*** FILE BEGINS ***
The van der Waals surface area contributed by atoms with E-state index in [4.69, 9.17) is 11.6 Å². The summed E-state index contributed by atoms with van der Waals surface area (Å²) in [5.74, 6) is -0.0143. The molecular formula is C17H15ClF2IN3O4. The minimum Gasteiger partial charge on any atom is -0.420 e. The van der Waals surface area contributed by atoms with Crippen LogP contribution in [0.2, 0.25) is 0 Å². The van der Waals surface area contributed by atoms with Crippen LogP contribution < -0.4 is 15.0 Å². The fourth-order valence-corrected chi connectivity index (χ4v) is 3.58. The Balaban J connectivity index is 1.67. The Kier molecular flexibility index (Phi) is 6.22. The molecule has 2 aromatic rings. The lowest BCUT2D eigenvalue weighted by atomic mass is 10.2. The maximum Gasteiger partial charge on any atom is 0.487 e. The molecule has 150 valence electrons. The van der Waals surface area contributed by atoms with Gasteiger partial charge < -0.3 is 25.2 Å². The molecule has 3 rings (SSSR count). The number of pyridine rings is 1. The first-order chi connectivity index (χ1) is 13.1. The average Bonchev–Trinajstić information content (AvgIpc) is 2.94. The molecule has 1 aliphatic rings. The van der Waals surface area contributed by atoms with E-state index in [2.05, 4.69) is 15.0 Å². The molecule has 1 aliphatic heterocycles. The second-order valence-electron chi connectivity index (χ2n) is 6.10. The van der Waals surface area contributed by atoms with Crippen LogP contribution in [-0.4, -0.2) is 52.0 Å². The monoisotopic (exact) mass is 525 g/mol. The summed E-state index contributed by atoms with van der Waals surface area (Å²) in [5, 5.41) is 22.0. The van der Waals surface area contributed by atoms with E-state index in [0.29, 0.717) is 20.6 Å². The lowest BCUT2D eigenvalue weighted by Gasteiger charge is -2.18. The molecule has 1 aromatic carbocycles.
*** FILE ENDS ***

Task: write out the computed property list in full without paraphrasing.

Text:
The van der Waals surface area contributed by atoms with E-state index in [4.69, 9.17) is 11.6 Å². The summed E-state index contributed by atoms with van der Waals surface area (Å²) in [5.74, 6) is -0.0143. The molecular formula is C17H15ClF2IN3O4. The minimum Gasteiger partial charge on any atom is -0.420 e. The van der Waals surface area contributed by atoms with Crippen LogP contribution in [0.2, 0.25) is 0 Å². The van der Waals surface area contributed by atoms with Crippen LogP contribution < -0.4 is 15.0 Å². The fourth-order valence-corrected chi connectivity index (χ4v) is 3.58. The Balaban J connectivity index is 1.67. The Kier molecular flexibility index (Phi) is 6.22. The molecule has 2 aromatic rings. The lowest BCUT2D eigenvalue weighted by atomic mass is 10.2. The maximum Gasteiger partial charge on any atom is 0.487 e. The molecule has 150 valence electrons. The van der Waals surface area contributed by atoms with Gasteiger partial charge < -0.3 is 25.2 Å². The molecule has 3 rings (SSSR count). The number of pyridine rings is 1. The first-order chi connectivity index (χ1) is 13.1. The average Bonchev–Trinajstić information content (AvgIpc) is 2.94. The molecule has 1 aliphatic rings. The van der Waals surface area contributed by atoms with E-state index in [2.05, 4.69) is 15.0 Å². The molecule has 1 aliphatic heterocycles. The second-order valence-electron chi connectivity index (χ2n) is 6.10. The van der Waals surface area contributed by atoms with Crippen LogP contribution in [-0.4, -0.2) is 52.0 Å². The monoisotopic (exact) mass is 525 g/mol. The summed E-state index contributed by atoms with van der Waals surface area (Å²) in [5, 5.41) is 22.0. The van der Waals surface area contributed by atoms with E-state index in [0.29, 0.717) is 20.6 Å². The lowest BCUT2D eigenvalue weighted by Gasteiger charge is -2.18. The molecule has 1 aromatic carbocycles.